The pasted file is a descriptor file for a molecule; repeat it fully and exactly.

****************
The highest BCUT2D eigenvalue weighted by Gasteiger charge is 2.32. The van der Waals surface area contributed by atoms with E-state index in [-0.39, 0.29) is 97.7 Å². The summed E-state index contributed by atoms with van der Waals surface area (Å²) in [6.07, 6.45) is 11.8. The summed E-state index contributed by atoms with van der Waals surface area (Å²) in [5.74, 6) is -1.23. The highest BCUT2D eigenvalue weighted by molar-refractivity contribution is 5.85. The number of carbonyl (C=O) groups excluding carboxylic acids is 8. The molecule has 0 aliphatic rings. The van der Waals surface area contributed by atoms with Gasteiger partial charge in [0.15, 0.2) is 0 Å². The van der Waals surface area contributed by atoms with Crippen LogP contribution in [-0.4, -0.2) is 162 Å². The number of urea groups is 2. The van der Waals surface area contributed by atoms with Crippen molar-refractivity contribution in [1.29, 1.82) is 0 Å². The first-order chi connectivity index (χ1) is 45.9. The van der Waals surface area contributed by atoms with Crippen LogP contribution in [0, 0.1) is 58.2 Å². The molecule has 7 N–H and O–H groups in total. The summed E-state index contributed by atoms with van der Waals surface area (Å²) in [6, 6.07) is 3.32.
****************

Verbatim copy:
The highest BCUT2D eigenvalue weighted by Gasteiger charge is 2.32. The van der Waals surface area contributed by atoms with E-state index in [-0.39, 0.29) is 97.7 Å². The summed E-state index contributed by atoms with van der Waals surface area (Å²) in [6.07, 6.45) is 11.8. The summed E-state index contributed by atoms with van der Waals surface area (Å²) in [5.74, 6) is -1.23. The highest BCUT2D eigenvalue weighted by molar-refractivity contribution is 5.85. The number of carbonyl (C=O) groups excluding carboxylic acids is 8. The molecule has 0 aliphatic rings. The van der Waals surface area contributed by atoms with Gasteiger partial charge in [0.15, 0.2) is 0 Å². The van der Waals surface area contributed by atoms with Crippen LogP contribution in [-0.4, -0.2) is 162 Å². The number of urea groups is 2. The van der Waals surface area contributed by atoms with Crippen molar-refractivity contribution in [1.29, 1.82) is 0 Å². The first-order chi connectivity index (χ1) is 45.9. The van der Waals surface area contributed by atoms with Crippen LogP contribution in [0, 0.1) is 58.2 Å². The molecule has 7 N–H and O–H groups in total. The summed E-state index contributed by atoms with van der Waals surface area (Å²) in [6, 6.07) is 3.32.